I ultimately decided not to read Laura’s post at that time lest it somehow sway me, the reason being I wanted to dig into this for myself.  So now that I’ve finally found the time to do it, below is a sampling of life that tells where I’m from.  And now I’m finally off to read Laura’s post…

* * * * * * * * * *

I am from drive-in movie theaters with tiny tinny speakers rattling in the night and bring-it-yourself popcorn shared from a giant bowl;  from station wagons by Datsun and Oldsmobile and Dodge, from Schlitz Malt Liquor, and from Kool-Aid and BAND-AID; and from a broken home made whole again.

I am from gentle breezes and the sound of rain drifting through open windows; from collapsible doors that lost their entertainment value after five seconds; from yards never large enough for the adventures of childhood but always too large when viewed from behind a lawnmower; and from my father’s unbreakable windows that didn’t stand up to his hammer test.

I am from fireflies caught at dusk and held in a jar just long enough to become a lantern, then released in a plume of luminescence that lit up the night; from fresh peaches that tickled the skin as much as the taste buds; from the pecan tree that gave sustenance and shade in return for our climbing embraces; from blowing on dandelions and wishing I could take flight with the shooting stars they created; and from the smell of summer rising from grass freshly mowed, wild onions adding a perfect bit of spice to tantalize and tease.

I am from the potency of goodnight kisses, playing horseshoes and Jarts and the sunburns that we gave as payment for the fun, and waiting for hours on Christmas morning until everyone else woke up; from strict discipline and immeasurable folly; from Homer and Helen; from brothers and a sister; and from family names that stretch through centuries of America.

I am from sitting around the table for hours and reminiscing, often laughing but sometimes crying, a rich and diverse history explored over and over again, each time revealing one more gem, one more mystery; and I am from country folk turned city folk turned country folk.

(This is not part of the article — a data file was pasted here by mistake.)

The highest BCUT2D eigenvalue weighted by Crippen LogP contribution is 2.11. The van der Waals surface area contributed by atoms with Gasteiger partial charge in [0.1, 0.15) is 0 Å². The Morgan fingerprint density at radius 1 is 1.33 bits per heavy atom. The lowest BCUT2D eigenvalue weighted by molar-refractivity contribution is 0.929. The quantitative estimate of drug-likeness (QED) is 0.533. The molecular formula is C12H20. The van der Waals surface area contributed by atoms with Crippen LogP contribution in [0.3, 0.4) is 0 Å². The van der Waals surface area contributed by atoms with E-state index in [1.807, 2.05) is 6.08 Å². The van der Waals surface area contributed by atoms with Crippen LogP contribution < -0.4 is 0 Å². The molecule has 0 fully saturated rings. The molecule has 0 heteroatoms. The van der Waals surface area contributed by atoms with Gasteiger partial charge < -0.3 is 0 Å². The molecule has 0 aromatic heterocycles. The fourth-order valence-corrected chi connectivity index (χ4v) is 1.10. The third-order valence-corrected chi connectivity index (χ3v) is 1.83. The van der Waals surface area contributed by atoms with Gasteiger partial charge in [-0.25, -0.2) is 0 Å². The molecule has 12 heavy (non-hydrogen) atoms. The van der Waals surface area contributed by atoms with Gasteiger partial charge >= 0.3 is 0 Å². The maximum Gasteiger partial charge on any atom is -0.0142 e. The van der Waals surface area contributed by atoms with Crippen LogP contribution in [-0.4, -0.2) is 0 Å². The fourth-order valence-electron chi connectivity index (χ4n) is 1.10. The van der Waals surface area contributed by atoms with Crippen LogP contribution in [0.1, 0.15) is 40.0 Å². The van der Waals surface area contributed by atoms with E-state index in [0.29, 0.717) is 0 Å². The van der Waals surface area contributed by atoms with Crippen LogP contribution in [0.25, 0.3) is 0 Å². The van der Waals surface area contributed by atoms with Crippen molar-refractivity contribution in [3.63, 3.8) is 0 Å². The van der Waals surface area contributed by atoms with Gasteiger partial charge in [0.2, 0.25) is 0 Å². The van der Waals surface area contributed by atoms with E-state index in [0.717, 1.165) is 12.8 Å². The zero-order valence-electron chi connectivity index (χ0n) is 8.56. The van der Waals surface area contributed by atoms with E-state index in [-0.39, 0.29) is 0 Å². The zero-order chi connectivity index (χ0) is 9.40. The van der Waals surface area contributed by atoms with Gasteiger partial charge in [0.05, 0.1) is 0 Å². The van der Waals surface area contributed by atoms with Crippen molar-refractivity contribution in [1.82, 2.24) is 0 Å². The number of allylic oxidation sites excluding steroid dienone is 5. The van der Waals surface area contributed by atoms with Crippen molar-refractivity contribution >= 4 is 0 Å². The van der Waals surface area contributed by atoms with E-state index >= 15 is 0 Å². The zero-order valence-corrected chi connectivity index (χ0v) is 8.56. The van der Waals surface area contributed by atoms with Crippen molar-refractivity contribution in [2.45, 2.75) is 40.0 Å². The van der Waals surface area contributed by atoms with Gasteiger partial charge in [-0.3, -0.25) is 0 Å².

I am from “don’t put it on your plate unless you’re going to eat it,” “if you go outside, stay outside, because we’re not air conditioning the neighborhood,” “sit up straight,” “don’t make me stop this car,” “remember your curfew,” “we’ll get through this as a family,” and “I  love you.”

I am from solemn Baptist and fire-and-brimstone Pentecostal and the church with no name, from bedtime prayers and prayers before meals, from you will go to church and you can go to church if you want.  And I am from realizing I can be a good man without it.

I am from countless generations of hearty New York stock, from places with names like Syracuse, Rochester and Tully; I am from New York as much as I am from Oklahoma and Texas and Colorado, from rolling hills and cornfields to life on the city’s edge, from deer meandering by the back door to the sound of a highway not too distant, each being home because family lived there even if I didn’t.  I am from Mom’s lasagna, vast buffets of Mexican food eaten on Sunday afternoons until we were too heavy to leave the dining room, and backyard barbecues scented with chicken and homemade coleslaw.

I am from variety shows we kids put together and performed for the family, each full of singing and acting and dancing; from watching Lisa’s car float away during heavy rains; from Fred trying to hide an impossibly twisted-in-half truck axle on Dad’s pick-up; from skateboarding and cycling with my siblings; and from moving out on my own before I finished high school.

I am from 8mm home videos now safely stored on DVD, and from photos stored in boxes, in albums, and finally on computers.  I am from being the baby of the family, the youngest, the one called On by only one person.  I am from Mom’s paintings and Dad’s adventures, from mementos that can only be remembered but never found, and from memories that can never be lost.

Of monarchs, migrations, milkweeds and misfortunes

It rests squarely in the “No shit!” category that monarch butterflies (Danaus plexippus) are an obsession of mine.  From the first time more than 30 years ago when I witnessed voluminous clouds of them roiling across Texas on their way south for winter, I could not help but be fascinated by the spectacle of such a giant movement of insects.  That I live in the path of their largest flyway and not too far north of where the Mexico-bound flyways coalesce adds to my ability to wallow in this superlative natural phenomenon.

Monarch butterfly (Danaus plexippus) clinging to a flower (2009_09_05_028719)

In good years, perhaps up to one billion butterflies travel southward into Mexico where they overwinter.  The generation that flies south has never been there before, and these individuals suppress their normally short lives in order to survive for up to six months.  Then in spring they begin their journey northward, mating and laying eggs along the way.  Most of this traveling group will perish before leaving Texas and surrounding states, but their legacy will be the first new generation that will continue the northward march.  Up to four generations are necessary to complete their journey to Canada, at which point the last generation turns south.

Monarch butterfly (Danaus plexippus) feeding on wildflowers (2009_09_05_028713)